We find it said in 20 Am. Jr., supra; 2 Jones on Evidence, supra, and 3 Jones on Evidence, 2nd Ed., sec. 1165, that mere absence from the jurisdiction has not usually been deemed sufficient to establish unavailability. And in sec. 54 of 20 Am. Jur., sec. 545, p. 461, it is indicated that such a statement against interest is not admissible unless it tends to prove the final and direct fact at issue: "Evidence is not admissible unless it is relevant to the issue or issues in the case. This principle applies to admissions and declarations to the same extent that it does to other kinds of evidence. Thus, irrelevant declarations are inadmissible. Admissions and declarations are admissible where they tend to prove the principle or ultimate fact in issue and where they are directed to the establishment of pertinent evidentiary facts."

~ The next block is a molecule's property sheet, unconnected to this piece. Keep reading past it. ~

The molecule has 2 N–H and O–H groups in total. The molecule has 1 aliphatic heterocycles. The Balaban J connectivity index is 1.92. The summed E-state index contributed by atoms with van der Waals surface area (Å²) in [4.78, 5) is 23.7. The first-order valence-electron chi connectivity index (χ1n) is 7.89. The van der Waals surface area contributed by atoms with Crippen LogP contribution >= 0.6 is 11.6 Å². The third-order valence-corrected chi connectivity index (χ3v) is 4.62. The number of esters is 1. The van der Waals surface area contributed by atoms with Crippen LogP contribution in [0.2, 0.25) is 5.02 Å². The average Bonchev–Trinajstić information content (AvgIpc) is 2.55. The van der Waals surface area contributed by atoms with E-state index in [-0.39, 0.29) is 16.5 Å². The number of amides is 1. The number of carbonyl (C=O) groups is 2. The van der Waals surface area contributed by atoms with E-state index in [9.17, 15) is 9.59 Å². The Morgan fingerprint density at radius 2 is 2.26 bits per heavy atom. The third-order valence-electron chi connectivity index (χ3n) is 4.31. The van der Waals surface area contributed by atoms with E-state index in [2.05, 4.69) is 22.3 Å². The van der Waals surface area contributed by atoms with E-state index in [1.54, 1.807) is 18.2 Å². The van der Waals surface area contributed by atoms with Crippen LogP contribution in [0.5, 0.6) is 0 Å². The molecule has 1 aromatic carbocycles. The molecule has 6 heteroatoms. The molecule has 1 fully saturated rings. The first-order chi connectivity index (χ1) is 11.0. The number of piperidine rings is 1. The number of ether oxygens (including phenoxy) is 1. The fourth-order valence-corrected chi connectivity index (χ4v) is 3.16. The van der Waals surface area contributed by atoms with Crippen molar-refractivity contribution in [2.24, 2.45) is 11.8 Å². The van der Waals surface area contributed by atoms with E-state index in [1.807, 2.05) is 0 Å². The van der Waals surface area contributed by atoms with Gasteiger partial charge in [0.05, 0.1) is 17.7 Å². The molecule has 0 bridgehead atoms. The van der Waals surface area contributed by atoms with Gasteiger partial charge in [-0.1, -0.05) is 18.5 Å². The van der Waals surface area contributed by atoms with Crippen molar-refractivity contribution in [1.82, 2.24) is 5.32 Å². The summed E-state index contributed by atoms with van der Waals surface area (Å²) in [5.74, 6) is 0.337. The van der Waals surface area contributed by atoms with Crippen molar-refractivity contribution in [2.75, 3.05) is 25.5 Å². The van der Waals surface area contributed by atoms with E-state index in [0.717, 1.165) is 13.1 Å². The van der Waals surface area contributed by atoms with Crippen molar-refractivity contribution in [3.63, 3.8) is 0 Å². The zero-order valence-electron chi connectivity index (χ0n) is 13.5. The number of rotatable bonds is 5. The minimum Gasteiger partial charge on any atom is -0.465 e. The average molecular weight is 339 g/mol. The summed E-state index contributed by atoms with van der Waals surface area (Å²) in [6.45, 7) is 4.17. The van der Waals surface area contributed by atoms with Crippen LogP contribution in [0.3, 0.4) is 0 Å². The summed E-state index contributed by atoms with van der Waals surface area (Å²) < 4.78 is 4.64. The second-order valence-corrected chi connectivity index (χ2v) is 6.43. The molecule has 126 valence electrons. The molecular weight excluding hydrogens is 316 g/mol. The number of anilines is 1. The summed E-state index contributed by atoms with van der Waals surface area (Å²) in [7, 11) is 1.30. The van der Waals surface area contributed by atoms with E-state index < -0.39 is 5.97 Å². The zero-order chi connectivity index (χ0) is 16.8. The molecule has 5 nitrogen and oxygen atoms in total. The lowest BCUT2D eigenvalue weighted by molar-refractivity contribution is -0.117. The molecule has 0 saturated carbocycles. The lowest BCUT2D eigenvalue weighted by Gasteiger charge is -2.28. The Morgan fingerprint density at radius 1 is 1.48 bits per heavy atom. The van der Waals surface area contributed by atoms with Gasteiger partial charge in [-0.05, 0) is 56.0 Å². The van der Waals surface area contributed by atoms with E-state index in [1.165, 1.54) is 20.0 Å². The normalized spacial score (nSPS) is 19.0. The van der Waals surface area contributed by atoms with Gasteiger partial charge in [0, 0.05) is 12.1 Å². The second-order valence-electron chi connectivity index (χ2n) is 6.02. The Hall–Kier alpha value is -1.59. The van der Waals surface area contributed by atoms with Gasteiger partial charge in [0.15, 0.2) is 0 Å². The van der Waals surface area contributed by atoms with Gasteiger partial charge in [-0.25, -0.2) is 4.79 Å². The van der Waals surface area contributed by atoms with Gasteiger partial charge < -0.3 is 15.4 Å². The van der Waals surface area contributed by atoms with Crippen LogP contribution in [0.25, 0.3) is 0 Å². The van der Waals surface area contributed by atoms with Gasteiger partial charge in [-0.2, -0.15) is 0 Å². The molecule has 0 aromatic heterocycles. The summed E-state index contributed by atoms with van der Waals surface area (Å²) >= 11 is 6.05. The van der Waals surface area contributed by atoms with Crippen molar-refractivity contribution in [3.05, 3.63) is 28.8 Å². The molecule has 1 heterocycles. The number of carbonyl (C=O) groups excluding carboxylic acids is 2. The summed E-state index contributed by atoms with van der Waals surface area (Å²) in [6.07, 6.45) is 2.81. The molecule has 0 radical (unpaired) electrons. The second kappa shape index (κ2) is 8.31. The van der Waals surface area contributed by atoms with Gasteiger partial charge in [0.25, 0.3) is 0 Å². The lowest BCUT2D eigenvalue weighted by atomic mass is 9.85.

In this tort action the absent declarant is not a party to the cause though he may have been a joint tort feasor with the present plaintiff in error. Not being a party, his negligence or lack of negligence is not controlling of plaintiff in error's responsibility. The sole ultimate issue is whether or not the company is liable to defendant in error. The company's ultimate purpose in attempting to secure admission of this testimony is not to fix liability upon the declarant but to exonerate and exculpate itself. Admission of the statement in this case would not be harmful to the declarant, but it would be against the interest of defendant in error and in the interest of the company.